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The toxic effects of hidden mould

The toxic effects of hidden mould

The toxic effects of hidden mould

Some people get sick from exposure to mould. Others have no symptoms and don’t experience ill effects of any kind. Let’s look at the potential dangers of mould exposure, symptoms of mould illness and how you can treat it, as well as how you can reduce your exposure to mould. 

What is mould exactly?

Mould is a type of fungus. It is present almost everywhere, including the air. It can flourish both indoors and outside and there are millions of mould species.

Mould needs organic matter to feed upon and moisture in order to grow. When growing conditions are right, mould releases spores and volatile organic compounds (VOCs) into the air, which may make some people feel sick. 

Mould is important for the planet’s ecosystem, because it helps break down waste products and organic matter, such as leaves, dead trees, and garbage. (1)

Mould spores may be breathed in or absorbed through skin. Mould can also grow on food and may be hazardous if ingested.

Mould exposure outdoors

When you’re outside, you may come into contact with mouldy surfaces in forests, beaches, backyards, playgrounds and pavements. Piles of wet leaves, damp wood, and rotted tree bark are all sources of mould. So are standing, stagnant water sources, such as wading pools and puddles.

Mould exposure indoors

Mould spores enter the home, school and workplace through a wide range of channels. They may attach themselves to clothing, shoes or your pet. Spores can float in through open doors and windows and through air conditioning or heating vents.

Some of the most common varieties of indoor mould are: 

  • Aspergillus
  • Cladosporium
  • Stachybotrys atra (also known as black mould)

Mould needs moisture to grow. Damp, humid environments are particularly prone to mould growth. Poorly ventilated areas also pose a mould risk.

Indoor areas that commonly become mouldy include:

  • damp bathrooms or kitchens that have drippy faucets or leaking pipes
  • damp basements
  • damp carpet
  • wet paper
  • fireplace wood
  • damp ceiling tiles or drywall
  • potted plants
  • condensation on window sills
  • washing machines and dishwashers

Personal items, such as sponges, lunchboxes, thermoses and sippy cups, can also harbor mould.

Mould on food

The carcinogenic effects of food-borne mould contamination are well documented. Certain mould species thrive on foodstuffs such as cereal, bread, nuts and dried fruits. Some of these may contain toxic substances called mycotoxins (more about that later).

Dangers of mould exposure

In general, normal amounts of mould in the environment do not pose a substantial health risk to healthy people with regular immune system function.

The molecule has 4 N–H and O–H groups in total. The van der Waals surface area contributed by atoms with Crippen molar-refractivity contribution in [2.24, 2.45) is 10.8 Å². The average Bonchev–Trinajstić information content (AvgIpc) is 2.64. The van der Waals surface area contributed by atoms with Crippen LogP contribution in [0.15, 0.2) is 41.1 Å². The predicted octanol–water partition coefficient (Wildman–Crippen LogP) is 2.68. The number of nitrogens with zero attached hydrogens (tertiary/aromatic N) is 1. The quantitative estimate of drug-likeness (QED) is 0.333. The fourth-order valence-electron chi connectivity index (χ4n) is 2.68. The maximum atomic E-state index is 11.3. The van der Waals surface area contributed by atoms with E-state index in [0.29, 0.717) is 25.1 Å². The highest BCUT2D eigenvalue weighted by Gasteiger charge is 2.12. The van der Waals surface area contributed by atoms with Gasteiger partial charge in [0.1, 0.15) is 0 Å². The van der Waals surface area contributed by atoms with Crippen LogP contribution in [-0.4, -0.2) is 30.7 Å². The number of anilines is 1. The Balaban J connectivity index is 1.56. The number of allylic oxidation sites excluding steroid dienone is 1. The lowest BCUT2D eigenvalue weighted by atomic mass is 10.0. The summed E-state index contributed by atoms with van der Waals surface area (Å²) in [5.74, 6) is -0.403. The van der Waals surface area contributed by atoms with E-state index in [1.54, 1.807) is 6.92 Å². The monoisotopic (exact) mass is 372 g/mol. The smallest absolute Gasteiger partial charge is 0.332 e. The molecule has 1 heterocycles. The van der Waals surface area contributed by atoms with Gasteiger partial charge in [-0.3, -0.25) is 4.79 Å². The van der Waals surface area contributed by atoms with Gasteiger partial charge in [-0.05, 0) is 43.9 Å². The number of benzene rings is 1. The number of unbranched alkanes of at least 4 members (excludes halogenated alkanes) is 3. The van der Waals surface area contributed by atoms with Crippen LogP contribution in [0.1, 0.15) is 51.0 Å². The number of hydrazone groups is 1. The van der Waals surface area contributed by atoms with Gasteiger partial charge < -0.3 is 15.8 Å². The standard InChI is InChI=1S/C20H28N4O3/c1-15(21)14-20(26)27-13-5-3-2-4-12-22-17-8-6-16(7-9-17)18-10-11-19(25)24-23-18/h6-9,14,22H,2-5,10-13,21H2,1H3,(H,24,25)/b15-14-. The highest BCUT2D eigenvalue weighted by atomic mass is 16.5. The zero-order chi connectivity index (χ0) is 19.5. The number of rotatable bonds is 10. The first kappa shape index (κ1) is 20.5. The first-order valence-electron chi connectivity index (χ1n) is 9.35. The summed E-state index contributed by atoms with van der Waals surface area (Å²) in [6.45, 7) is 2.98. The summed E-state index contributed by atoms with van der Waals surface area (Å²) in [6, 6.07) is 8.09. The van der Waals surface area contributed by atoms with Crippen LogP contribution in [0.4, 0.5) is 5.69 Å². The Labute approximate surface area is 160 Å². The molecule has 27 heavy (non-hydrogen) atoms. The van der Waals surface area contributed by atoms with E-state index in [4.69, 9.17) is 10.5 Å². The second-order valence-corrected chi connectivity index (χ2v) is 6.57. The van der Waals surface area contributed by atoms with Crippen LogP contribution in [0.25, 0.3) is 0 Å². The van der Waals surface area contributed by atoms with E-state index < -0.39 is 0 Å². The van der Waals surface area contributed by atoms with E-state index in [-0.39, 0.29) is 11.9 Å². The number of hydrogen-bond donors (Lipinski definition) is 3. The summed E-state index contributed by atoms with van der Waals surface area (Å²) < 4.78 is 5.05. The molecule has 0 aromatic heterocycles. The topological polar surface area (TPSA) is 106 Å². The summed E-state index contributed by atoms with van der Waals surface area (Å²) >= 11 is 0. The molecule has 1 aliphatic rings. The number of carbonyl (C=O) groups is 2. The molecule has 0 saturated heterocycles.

Some people may be more sensitive to mould spores than others, and they may develop respiratory symptoms after inhaling even a small number of spores. In large quantities, mould spores can cause ill health in almost anyone.

If you have a mould allergy, you may experience significant respiratory distress when you come in contact with mould.

Toxic mould

According to the World Health Organization (WHO), mycotoxins can cause severe, adverse health effects, such as:

  • acute poisoning
  • immune deficiencies
  • cancer 

Some moulds produce toxins, mycotoxins, that are absorbed through the skin or GI tract or enter the body through breathing. Stachybotrys chartarum is a famous toxic mould, also referred to as “toxic black mould.” But mould doesn’t have to be black to be toxic; it can be any color, which is why testing is key for mould identification. 

Mould toxicity can also be caused by other toxin-producing organisms besides just mould. These include fungi, actinomycetes, mycobacteria, and bacteria. The toxins they make can be classified into mycotoxins, endotoxins, inflammagens, beta-glucans and mVOCs (mould volatile organic compounds). (2)

 

Symptoms of Mould Illness

 “Mould illness symptoms include:

  • Fatigue and weakness – one hallmark symptom of mould illness is fatigue. Your body exhausts itself when your immune system sends out system-wide inflammation to combat the infection or illness. This drains your body, and you become fatigued and experience generalised weakness as a result.
  • Mental status changes – continued exposure to mould can cause mental status changes. It’s common for people to experience trouble concentrating, trouble learning new things, difficulty remembering people or events, generalised confusion and disorientation.
  • Body temperature regulation issues – the system-wide inflammation can often come with increased body temperature or difficulty regulating your temperature. It’s common to experience chills and night sweats.
  • Excessive thirst and increased urination – you could find yourself being excessively thirsty even if you drink constantly. As you drink more, you’ll have increased urination because your body tries to flush the excess water out of your system.
  • Tremors – certain strains of mould are neurotoxic. This means that they can kill neurons in your brain, and this can result in impaired mobility or tremors in your extremities. It can get worse as the mould illness progresses.
  • Metallic taste – Many people report a distinct metallic taste in their mouths, and this is due to the mould disrupting and damaging the nerve cells that have links to your taste buds. The metallic taste can linger in the back of your throat for days or weeks.
  • Headache and light sensitivity– The system-wide inflammation can cause your blood pressure to spike, and this can cause headaches or migraines. As this progresses, you could have light sensitivity that can make your migraines or headaches worse.
  • Gastrointestinal issues – Many people have abdominal pain, cramping, diarrhoea, appetite changes and other gastrointestinal issues. These issues tend to resolve as they treat the mould illness and eliminate the exposure.” (3)